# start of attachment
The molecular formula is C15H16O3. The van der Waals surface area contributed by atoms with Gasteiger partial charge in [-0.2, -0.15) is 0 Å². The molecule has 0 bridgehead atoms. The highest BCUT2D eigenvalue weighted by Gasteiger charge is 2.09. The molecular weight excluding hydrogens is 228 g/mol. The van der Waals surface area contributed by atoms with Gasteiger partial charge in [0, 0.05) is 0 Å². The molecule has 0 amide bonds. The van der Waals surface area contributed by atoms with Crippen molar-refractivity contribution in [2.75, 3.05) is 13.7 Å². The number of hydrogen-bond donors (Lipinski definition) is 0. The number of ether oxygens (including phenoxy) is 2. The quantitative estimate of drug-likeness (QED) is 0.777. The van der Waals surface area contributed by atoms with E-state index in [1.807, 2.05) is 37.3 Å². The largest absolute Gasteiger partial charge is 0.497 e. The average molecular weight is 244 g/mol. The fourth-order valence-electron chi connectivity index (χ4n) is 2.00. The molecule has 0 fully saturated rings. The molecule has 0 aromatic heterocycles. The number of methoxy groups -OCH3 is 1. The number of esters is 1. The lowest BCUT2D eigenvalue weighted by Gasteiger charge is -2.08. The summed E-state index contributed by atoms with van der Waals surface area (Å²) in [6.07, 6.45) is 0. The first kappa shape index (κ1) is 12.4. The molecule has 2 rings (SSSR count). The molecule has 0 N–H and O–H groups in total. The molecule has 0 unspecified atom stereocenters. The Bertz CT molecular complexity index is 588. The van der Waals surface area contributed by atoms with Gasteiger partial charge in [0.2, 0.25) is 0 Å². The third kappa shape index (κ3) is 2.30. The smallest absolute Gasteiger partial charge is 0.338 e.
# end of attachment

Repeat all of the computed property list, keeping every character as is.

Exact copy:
The molecular formula is C15H16O3. The van der Waals surface area contributed by atoms with Gasteiger partial charge in [-0.2, -0.15) is 0 Å². The molecule has 0 bridgehead atoms. The highest BCUT2D eigenvalue weighted by Gasteiger charge is 2.09. The molecular weight excluding hydrogens is 228 g/mol. The van der Waals surface area contributed by atoms with Gasteiger partial charge in [0, 0.05) is 0 Å². The molecule has 0 amide bonds. The van der Waals surface area contributed by atoms with Crippen molar-refractivity contribution in [2.75, 3.05) is 13.7 Å². The number of hydrogen-bond donors (Lipinski definition) is 0. The number of ether oxygens (including phenoxy) is 2. The quantitative estimate of drug-likeness (QED) is 0.777. The van der Waals surface area contributed by atoms with E-state index in [1.807, 2.05) is 37.3 Å². The largest absolute Gasteiger partial charge is 0.497 e. The average molecular weight is 244 g/mol. The fourth-order valence-electron chi connectivity index (χ4n) is 2.00. The molecule has 0 fully saturated rings. The molecule has 0 aromatic heterocycles. The number of methoxy groups -OCH3 is 1. The number of esters is 1. The lowest BCUT2D eigenvalue weighted by Gasteiger charge is -2.08. The summed E-state index contributed by atoms with van der Waals surface area (Å²) in [6.07, 6.45) is 0. The first kappa shape index (κ1) is 12.4. The molecule has 2 rings (SSSR count). The molecule has 0 N–H and O–H groups in total. The molecule has 0 unspecified atom stereocenters. The Bertz CT molecular complexity index is 588. The van der Waals surface area contributed by atoms with Gasteiger partial charge in [0.2, 0.25) is 0 Å². The third kappa shape index (κ3) is 2.30. The smallest absolute Gasteiger partial charge is 0.338 e.